The repeated seven-fold cycles in our parshah (seven years of work for Rachel and Leah, the seven days of the marriage celebrations) are bound up with the underlying six-day/Shabbos cycle of creation which comes to rectify the seven fallen sefiros of the world of TOHU spawned by Bilaam-Laban. The holy sparks rescued by Jacob through his "work" -- Rachel, Leah, the handmaidens, their children, and the "flocks", namely the holy souls -- are all reordered in the world of TIKUN (Rectification, the sefiros in their holy manifestation) in the House of Jacob. Here Jacob (corresponding to Zeir Anpin, the unity of G-d) is joined and unified with his wives, Rachel (the revealed world) and Leah (the concealed world).
Jacob's main work and that of his wives was that of BREEDING -- the breeding of children and the breeding of "flocks". This comes to emphasize the centrality of family, education and good breeding in true civilization. The House about which Jacob's Temple comes to teach is not a far-off concept. It is the actual house and home in which we live, where our work must be to educate ourselves and our children to see and manifest G-d in our mundane, everyday activities.
Jacob is the archetype of the faithful employee. He starts off with nothing (according to the Midrash, Jacob was stripped of all his possessions by Esau's son Eliphaz as he set off for Padan Aram). He works conscientiously to benefit and enrich his employer, with scrupulous honesty and devotedness (as expressed in Jacob's eloquent self-defense Gen. 31:38 ff.). Jacob is pitted against a slick liar who keeps on changing the terms of agreements, who sells his own daughters, who watches his nephew work for his wives, children and flocks for 20 years and still says, "They are all mine...."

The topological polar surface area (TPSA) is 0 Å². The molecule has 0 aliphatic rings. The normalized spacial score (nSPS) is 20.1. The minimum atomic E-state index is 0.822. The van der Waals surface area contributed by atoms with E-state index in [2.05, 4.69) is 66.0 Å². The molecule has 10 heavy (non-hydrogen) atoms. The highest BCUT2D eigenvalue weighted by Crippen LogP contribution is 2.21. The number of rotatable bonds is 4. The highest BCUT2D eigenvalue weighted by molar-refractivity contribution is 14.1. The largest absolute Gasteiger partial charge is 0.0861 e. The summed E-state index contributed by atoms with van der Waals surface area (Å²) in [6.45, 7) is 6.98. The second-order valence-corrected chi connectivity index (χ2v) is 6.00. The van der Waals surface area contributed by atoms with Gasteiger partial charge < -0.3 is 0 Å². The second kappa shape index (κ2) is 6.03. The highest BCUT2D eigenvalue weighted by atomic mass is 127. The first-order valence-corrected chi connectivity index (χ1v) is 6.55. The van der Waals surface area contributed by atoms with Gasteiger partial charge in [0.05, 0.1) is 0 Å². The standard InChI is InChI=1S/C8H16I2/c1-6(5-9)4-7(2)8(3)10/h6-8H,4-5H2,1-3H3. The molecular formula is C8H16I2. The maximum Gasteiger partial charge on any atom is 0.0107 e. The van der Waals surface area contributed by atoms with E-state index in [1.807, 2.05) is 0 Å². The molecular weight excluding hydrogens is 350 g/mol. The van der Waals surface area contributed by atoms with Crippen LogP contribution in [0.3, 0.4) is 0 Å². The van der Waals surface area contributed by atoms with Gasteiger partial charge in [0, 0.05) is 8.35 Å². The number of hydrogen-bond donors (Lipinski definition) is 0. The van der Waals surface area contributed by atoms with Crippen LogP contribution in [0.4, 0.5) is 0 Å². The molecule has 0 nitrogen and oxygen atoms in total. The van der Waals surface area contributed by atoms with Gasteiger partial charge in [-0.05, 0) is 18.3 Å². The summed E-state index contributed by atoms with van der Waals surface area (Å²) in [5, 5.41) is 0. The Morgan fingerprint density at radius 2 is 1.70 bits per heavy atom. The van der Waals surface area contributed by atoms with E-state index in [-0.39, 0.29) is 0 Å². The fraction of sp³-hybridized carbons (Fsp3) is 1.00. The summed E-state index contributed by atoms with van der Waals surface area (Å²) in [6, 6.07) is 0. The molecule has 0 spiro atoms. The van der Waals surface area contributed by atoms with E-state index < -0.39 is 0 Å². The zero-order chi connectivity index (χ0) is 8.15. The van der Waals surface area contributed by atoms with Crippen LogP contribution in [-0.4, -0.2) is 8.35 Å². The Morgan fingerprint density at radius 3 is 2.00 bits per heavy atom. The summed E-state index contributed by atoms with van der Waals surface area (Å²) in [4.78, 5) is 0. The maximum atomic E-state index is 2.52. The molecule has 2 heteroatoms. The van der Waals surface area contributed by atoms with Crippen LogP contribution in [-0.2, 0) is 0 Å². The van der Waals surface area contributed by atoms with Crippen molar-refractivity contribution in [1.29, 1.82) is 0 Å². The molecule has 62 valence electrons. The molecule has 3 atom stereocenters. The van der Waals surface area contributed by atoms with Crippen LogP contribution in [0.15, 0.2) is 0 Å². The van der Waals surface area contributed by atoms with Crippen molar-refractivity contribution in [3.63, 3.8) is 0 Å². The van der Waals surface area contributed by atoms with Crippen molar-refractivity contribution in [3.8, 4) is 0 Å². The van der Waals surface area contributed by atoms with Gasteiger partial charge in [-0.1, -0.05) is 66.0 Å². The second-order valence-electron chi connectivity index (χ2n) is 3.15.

The practical teaching about the work ethic that emerges from this section of our parshah telling of Jacob's way of working applies to all mankind. It is an important aspect of the universal law against stealing:
"Just as the employer is cautioned not to steal or withhold the wages of the poor man, so the poor man (the employee) is cautioned not to steal the work of the employer by wasting a little time here and a little there so that he spends the entire day cheating his employer. The worker is obliged to be strict with himself in the time he devotes to his employer's work... and he is obliged to work with all his strength. For the righteous Jacob said 'For WITH ALL MY STRENGTH I worked for your father...'. And therefore he took the reward for this even in this world..." (Rambam, Laws of Hiring 13:7)
Those who are inclined to pass the working hours drinking tea and coffee, chatting, making irrelevant phone calls, etc. should take note.
Shabbat Shalom!
Avraham Yehushua Greenbaum
PO Box 50037 Jerusalem 91500 Israel
Related Posts Plugin for WordPress, Blogger...